Issues of construction are dealt with between [249] and [302]. There is little to report: the summary of the law given in Virgin Atlantic v Premium Aircraft Interiors [2009] EWCA Civ 1062, [2010] RPC 8 was applied and the relevant phrases found within the claims were construed in light of the specification and drawings. No dictionaries were harmed (or even mentioned) in the construction of the claims, which can only be a good thing.

Moving, then, to the question of priority (see [303] to [345]), the Judge referred to his own earlier opinion in Intervet UK v Merial [2010] EWHC 294 (Pat), which the parties agreed was an accurate summary of the relevant principles. Accordingly, the essential question was whether the relevant patents could find support from matters disclosed in the prior application – in this case a document referred to as PD3 (UK Patent Application No 9 024 503, filed 12 Nov 1990). Following in-depth consideration of the technical disclosure of PD3, Arnold J concluded that Novartis’ attack succeeded: neither of the claims under investigation were entitled to priority from PD3 – the earlier document’s disclosure had not directly and unambiguously given the skilled person what was in the claim whose priority was in question.

When assessing the obviousness of the patents, the Judge applied the tried and tested Pozolli reformulation of the classis Windsurfing test. There were two pieces of prior art over which the patents were claimed to be obvious: the first was a paper referred to as Parmley & Smith, and the second was a conference paper delivered by Professor Smith (of Parmley & Smith fame) in Banbury. Whereas the published paper was not considered to render the claimed inventions obvious, the Judge considered that:
[411] “…there can be no serious dispute that Professor Smith’s talk made it obvious to try phage display of antibodies provided that there was a sufficient expectation of success having regard to the other factors considered above. The only question is whether it would have given the skilled team a reasonable expectation of success within a reasonable time.”
The main issue was accordingly whether it was obvious to try the techniques described in the talk. Mr Justice Arnold explained that his
[412] “…assessment of the evidence as a whole is that the message Professor Smith conveyed was a positive one: he was reasonably confident of success, while recognising that success was not guaranteed because there were potential problems. Furthermore, as the skilled team would have appreciated, his confidence was not the result of blind optimism, but of the work and scientific analysis he had undertaken.”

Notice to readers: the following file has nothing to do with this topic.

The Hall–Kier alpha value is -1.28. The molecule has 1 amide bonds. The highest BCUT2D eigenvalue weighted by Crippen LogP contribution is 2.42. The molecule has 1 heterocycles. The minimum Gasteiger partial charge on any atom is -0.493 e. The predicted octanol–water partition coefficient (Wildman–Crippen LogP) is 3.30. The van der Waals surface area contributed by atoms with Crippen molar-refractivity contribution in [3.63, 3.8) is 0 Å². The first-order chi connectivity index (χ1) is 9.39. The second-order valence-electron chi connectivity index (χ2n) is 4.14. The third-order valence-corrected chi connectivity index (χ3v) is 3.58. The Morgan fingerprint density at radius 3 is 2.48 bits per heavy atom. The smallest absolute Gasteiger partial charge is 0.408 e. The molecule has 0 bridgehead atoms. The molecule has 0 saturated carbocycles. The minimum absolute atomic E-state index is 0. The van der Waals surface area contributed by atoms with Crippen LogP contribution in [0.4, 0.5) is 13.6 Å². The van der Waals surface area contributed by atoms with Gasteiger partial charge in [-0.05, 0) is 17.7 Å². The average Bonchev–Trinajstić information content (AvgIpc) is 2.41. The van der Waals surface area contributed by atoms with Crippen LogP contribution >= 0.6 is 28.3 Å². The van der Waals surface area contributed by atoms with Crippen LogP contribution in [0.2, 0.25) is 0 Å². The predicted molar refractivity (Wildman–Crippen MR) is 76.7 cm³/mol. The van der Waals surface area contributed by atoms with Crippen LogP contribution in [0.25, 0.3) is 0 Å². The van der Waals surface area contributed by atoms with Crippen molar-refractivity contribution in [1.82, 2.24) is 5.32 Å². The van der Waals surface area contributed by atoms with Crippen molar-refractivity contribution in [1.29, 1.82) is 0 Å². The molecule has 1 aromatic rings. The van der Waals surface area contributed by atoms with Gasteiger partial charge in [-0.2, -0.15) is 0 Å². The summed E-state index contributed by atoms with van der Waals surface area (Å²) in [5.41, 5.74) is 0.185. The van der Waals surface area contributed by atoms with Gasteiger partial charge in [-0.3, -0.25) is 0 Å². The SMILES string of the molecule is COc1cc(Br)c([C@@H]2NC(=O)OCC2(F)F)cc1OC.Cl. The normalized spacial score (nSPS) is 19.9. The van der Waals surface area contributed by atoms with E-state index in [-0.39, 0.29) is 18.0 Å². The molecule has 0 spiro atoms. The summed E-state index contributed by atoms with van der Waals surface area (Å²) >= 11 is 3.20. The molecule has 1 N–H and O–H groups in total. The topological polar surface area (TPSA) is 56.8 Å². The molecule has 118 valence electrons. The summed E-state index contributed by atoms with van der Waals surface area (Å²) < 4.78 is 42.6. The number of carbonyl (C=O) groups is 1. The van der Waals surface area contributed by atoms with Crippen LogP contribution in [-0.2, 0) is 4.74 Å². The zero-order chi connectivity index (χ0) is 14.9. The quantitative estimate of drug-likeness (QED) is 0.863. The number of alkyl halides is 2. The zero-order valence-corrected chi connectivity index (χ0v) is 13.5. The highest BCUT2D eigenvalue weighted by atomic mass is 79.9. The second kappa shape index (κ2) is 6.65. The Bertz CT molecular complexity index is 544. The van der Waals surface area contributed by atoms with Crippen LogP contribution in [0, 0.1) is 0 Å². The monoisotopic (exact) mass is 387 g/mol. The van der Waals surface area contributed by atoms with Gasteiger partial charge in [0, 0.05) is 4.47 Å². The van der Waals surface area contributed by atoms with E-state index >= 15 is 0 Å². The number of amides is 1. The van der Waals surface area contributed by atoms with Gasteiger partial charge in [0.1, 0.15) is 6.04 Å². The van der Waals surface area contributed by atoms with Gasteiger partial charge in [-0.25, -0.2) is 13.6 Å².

The Judge continued, noting that:
[420] “Subject to consideration of the secondary evidence relied on by each side, the conclusion which I draw from the evidence is that Professor Smith’s talk at the Banbury Conference would have given the skilled team a reasonable expectation of success within a reasonable time. Not merely did he explicitly propose antibody phage display, but in addition he said that he was going to do the experiment. Furthermore, he addressed the concerns which arose out of Parmley & Smith and gave reasons as to why he nevertheless considered the experiment worth carrying out, as well as explaining potential solutions if problems were encountered. Finally, his tone was one of encouragement.”
Following discussion of the secondary evidence – some of which was alleged to suggest that the claimed inventions were not obvious (including Professor Smith’s own work in which he expressed disappointment with the results of some relevant experiments (see discussion at [431]), the reaction to the invention ([437])), and some the opposite (that other people had the same idea at around the same time (see [438] to [455])) – the Judge concluded that the claimed inventions were obvious in light of the prior art. He noted that:
[457] “…the Opposition Division rejected the allegation that 877 was obvious over Professor Smith’s talk at the Banbury Conference. This was on the ground, however, that “the contents of the oral disclosure by Dr Smith in April 1990 have not been sufficiently substantiated”: see [17.2]. It appears that the only evidence before the Opposition Division on this point was a declaration of Dr Plückthun (which is not in evidence before me) and Professor Smith’s grant application. By contrast, in the present case I have had the benefit of detailed evidence from Professor Smith. Furthermore, in the light of that evidence, MedImmune did not dispute the content of the disclosure.”
Moving on to the question of insufficiency, the Judge explained that